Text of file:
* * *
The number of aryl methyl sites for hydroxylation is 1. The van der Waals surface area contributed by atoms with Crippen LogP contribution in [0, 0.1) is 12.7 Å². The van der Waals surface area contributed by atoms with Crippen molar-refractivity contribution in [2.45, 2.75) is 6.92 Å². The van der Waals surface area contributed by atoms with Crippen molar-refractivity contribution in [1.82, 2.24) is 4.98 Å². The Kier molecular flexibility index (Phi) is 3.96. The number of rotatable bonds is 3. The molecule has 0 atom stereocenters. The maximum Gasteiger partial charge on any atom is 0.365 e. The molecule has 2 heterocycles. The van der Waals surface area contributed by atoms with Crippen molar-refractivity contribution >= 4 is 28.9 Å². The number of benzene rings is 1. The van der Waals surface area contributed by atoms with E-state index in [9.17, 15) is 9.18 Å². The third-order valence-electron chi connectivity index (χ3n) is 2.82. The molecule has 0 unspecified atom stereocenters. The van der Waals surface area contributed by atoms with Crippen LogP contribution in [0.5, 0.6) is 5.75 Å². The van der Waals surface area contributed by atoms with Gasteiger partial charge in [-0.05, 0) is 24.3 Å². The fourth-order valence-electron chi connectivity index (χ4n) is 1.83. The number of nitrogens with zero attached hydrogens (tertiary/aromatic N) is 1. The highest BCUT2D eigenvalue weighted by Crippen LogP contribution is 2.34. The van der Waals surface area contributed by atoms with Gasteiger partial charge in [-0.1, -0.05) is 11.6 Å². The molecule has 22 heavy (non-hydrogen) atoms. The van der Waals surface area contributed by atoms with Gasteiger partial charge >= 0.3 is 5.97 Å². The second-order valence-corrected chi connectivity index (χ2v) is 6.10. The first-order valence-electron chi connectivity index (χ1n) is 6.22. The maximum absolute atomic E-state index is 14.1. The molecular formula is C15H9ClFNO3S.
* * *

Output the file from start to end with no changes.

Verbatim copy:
The number of aryl methyl sites for hydroxylation is 1. The van der Waals surface area contributed by atoms with Crippen LogP contribution in [0, 0.1) is 12.7 Å². The van der Waals surface area contributed by atoms with Crippen molar-refractivity contribution in [2.45, 2.75) is 6.92 Å². The van der Waals surface area contributed by atoms with Crippen molar-refractivity contribution in [1.82, 2.24) is 4.98 Å². The Kier molecular flexibility index (Phi) is 3.96. The number of rotatable bonds is 3. The molecule has 0 atom stereocenters. The maximum Gasteiger partial charge on any atom is 0.365 e. The molecule has 2 heterocycles. The van der Waals surface area contributed by atoms with Crippen molar-refractivity contribution >= 4 is 28.9 Å². The number of benzene rings is 1. The van der Waals surface area contributed by atoms with E-state index in [9.17, 15) is 9.18 Å². The third-order valence-electron chi connectivity index (χ3n) is 2.82. The molecule has 0 unspecified atom stereocenters. The van der Waals surface area contributed by atoms with Crippen LogP contribution in [0.5, 0.6) is 5.75 Å². The van der Waals surface area contributed by atoms with Gasteiger partial charge in [-0.05, 0) is 24.3 Å². The fourth-order valence-electron chi connectivity index (χ4n) is 1.83. The number of nitrogens with zero attached hydrogens (tertiary/aromatic N) is 1. The highest BCUT2D eigenvalue weighted by Crippen LogP contribution is 2.34. The van der Waals surface area contributed by atoms with Gasteiger partial charge in [-0.1, -0.05) is 11.6 Å². The molecule has 22 heavy (non-hydrogen) atoms. The van der Waals surface area contributed by atoms with Gasteiger partial charge >= 0.3 is 5.97 Å². The second-order valence-corrected chi connectivity index (χ2v) is 6.10. The first-order valence-electron chi connectivity index (χ1n) is 6.22. The maximum absolute atomic E-state index is 14.1. The molecular formula is C15H9ClFNO3S.